by Nikki Bentley
I’ve been having a lot of conversations recently with great creative people who are frustrated by the environments they work in. It seems the perpetual politics of big organisations is draining some of our best people.
These conversations happened to coincide with me discovering ROAM, whose tagline reads: “Make this life an adventure. Join interesting people in interesting places – for a week or a lifetime”. Their business model lets renters move from one house to the next, in different locations around the globe, under one lease agreement.
I think it’s genius and offers an environment for business nomads to take their adventurous spirits from one inspiring experience to the next. Freedom from borders, space and time, and just the ability to create and grow.
The idea that creativity functions nine to five at a desk is outdated. We know this, and yet we insist creatives keep ‘office hours’ and ‘time sheets’, while still demanding killer ideas. Is it impossible to imagine that if creativity is sparked by sitting on a beach in Bali, we encourage and allow this process?
Now I’m not advocating a vacuum in which each team member work quietly from a different beach around the world (although how cool could project meetings be!). Feeling part of something, a team, bouncing off other’s ideas and opinions is paramount to creative excellence. The best people I work with love to collaborate with other great talent, and watching the idea that is born in the middle of two great skill sets is intoxicating.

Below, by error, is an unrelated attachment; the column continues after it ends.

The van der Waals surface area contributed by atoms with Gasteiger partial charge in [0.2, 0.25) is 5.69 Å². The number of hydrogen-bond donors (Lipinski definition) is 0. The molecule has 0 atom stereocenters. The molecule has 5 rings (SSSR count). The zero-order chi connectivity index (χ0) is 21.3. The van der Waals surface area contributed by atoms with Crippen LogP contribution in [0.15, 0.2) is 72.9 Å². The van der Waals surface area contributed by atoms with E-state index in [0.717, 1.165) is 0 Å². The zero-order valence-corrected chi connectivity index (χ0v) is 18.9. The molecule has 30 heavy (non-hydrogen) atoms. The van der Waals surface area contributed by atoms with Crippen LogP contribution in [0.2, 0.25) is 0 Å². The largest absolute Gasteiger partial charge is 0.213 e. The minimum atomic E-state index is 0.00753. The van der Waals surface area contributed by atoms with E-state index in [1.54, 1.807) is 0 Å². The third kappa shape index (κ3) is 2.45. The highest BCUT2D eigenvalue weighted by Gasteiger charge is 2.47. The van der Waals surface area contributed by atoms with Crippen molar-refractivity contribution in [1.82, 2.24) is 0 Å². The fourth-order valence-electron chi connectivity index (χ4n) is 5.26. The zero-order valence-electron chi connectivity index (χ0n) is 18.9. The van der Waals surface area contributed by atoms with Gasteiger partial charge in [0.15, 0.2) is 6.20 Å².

But by forcing creative explorers to sit in an office day to day we’re choosing process over creativity, prioritising accountability over trust, and placing value in the bottom line rather than the commercial power of a great idea.
There’s a revolution coming in working spaces. And it’s not just today's technology, by allowing us to be effectively connected remotely, that is driving this change. It’s the attitudes and ambitions of the talented, skilled, young people making up our creative work force.
If our best people want to be more flexible with their time, let them be. We all know how hard it is to find great talent. Let’s trust them to do the job we’re paying them to do, wherever they can best do it. Let’s not hire them to sit in an office, let’s hire them to be brilliant.
As shared on LinkedIn